2.    The Forsaken by Lisa M. Stasse

3.    Every Day by David Levithan

4.    Rapture by Lauren Kate

5.    Splintered ARC by A.G. Howard

6.    The Second Spy by Jacqueline West

7.    Shadow of Night by Deborah Harkness

8.    Jepp, Who Defied the Stars by Katherine Marsh

9.    Alice in Zombieland by Gena Showalter

10.  The Diviners by Libba Bray

And of course, I am looking forward to finishing my audiobook, Days of Blood and Starlight. 

Have you read/reviewed any of the above? If so, leave a comment/link.

Which of these novels do you recommend I read first?

Happy Reading!

Review: Origin

I bought this at B&N after viewing the cover and title and thinking it looked interesting. It was - I did not want to put this book down. I had to because of my teaching responsibilities, but it was a captivating read.

If you're looking for a gift for the YA reader in your life, you should consider adding this title to your gift-giving list. 

Title: Origin 
Author: Jessica Khoury 
ISBN: 9781595145956 
Available: NOW at your local bookstore and library 

Summary (from the book jacket): 

Pia has always known her destiny. She is meant to start a new race, a line of descendants who will bring an end to death. She has been bred for no other purpose, genetically engineered to be immortal and raised by a team of scientists in a secret compound hidden deep in the Amazon rainforest. Now those scientists have begun to challenge her, with the goal of training her to carry on their dangerous work.

 For as long as she can remember, Pia’s greatest desire has been to fulfill their expectations. But on the night she turns seventeen, she finds a hole in the seemingly impenetrable fence that surrounds her sterile home. Free in the jungle for the first time in her life, Pia meets Eio, a boy from a nearby village. Unable to resist, she continues sneaking out to see him. As they fall in love, they begin to piece together the truth about Pia’s origin—a truth with deadly consequences that will change their lives forever. 

Origin is a beautifully told, electric new way to look at an age-old desire: to live forever. But is eternal life worth living if you can’t spend it with the one you love?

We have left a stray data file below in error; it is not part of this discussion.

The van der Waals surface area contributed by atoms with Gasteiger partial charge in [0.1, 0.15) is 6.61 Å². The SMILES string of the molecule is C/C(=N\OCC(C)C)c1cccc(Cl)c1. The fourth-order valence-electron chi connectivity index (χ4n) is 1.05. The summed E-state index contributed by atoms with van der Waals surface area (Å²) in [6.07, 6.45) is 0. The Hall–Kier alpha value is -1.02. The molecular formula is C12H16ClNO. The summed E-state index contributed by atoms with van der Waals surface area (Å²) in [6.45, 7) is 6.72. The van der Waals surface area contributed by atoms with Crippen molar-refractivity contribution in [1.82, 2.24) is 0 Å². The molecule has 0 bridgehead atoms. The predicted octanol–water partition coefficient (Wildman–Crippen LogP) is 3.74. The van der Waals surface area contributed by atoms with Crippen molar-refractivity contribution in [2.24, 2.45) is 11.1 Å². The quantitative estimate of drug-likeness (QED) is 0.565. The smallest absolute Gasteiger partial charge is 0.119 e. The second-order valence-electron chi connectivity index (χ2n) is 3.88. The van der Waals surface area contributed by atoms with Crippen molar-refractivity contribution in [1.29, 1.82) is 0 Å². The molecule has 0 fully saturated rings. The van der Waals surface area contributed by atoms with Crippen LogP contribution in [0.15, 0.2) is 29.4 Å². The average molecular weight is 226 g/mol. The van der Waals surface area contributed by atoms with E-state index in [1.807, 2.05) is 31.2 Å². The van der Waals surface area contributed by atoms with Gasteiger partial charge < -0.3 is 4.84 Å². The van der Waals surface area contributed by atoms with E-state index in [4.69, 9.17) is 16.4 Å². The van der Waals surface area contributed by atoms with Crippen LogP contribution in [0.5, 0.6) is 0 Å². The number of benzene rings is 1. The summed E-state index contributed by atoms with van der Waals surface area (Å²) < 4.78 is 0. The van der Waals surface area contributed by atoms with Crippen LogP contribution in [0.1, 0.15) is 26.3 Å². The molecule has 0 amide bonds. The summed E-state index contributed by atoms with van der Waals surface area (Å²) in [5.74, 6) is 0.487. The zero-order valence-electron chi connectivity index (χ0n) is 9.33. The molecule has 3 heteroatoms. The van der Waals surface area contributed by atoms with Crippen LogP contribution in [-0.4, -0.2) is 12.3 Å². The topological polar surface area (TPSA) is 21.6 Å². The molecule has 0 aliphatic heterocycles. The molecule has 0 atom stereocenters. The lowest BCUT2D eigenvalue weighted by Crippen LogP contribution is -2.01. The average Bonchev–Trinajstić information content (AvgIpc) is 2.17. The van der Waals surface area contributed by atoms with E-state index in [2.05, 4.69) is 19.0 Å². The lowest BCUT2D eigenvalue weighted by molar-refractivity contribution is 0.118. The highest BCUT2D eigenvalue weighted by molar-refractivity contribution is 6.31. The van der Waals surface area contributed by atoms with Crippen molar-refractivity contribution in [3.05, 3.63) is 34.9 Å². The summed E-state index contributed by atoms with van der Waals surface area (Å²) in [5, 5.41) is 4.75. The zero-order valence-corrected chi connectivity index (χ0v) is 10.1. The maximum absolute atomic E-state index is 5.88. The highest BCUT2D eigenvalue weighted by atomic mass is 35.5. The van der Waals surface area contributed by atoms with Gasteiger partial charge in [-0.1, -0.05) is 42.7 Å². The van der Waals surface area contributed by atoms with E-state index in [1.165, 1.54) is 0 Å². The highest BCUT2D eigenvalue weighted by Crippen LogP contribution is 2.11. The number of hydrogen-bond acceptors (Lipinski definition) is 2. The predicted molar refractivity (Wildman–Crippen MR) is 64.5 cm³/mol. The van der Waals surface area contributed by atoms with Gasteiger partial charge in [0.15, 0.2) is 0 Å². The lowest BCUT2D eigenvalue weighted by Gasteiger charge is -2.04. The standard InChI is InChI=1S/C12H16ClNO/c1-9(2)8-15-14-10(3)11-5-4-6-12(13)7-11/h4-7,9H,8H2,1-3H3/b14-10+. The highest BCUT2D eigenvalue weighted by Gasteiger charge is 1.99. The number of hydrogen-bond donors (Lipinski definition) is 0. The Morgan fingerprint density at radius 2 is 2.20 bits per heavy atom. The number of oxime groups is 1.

My Thoughts: 

This debut novel is one of my favorite reads of the year. Khoury delivers a solid story, but do not be fooled—this is not a love story. This is a story about choice.

As the story opens, readers are thrust into a “world” that is searching for eternal life. The scientists are convinced they have conquered death in Pia, a girl whose sole purpose is to live forever, and to lead more like her. But there is a flaw in this thinking—she is not ever asked if this is what she wants. She is told.

This book is both character-driven and plot-driven. Sometimes I read books that have interesting plots but dull characters and vice-versa. Not the case here. I was engaged from the first page until the last. I was invested in Pia as a character as well as the secondary characters, who were there to help Pia on her quest—whether they were there to move her forward or hold her back. And of course, I was invested in the plot.

As knowledge of the world becomes a part of Pia, so does her want for the truth of her existence, and of her family’s past. This is where Khouy had my heart pumping. She thrusts Pia into danger through knowledge, not through action. And one question becomes quite clearly quite quickly: what happens when too much knowledge is a part of daily life? This is one element of the novel’s plot I enjoyed, the exploration of such danger.

What I really enjoyed was the fact that I tended to have the same questions at the same moment Pia did, and the answers to those questions were answered within a reasonable timeline within the plot.

While the ending left me with a few unanswered questions, nothing major was left unanswered. I was still satisfied with the idea that I could fill in those questions myself.

Final thought: the novel was interesting and enjoyable—and made me question whether or not laboratories such as this truly exist in the jungles of the world.

Have you read and/or reviewed Origin? Post a comment and/or link, and let’s have a discussion on this debut novel.

Happy Reading!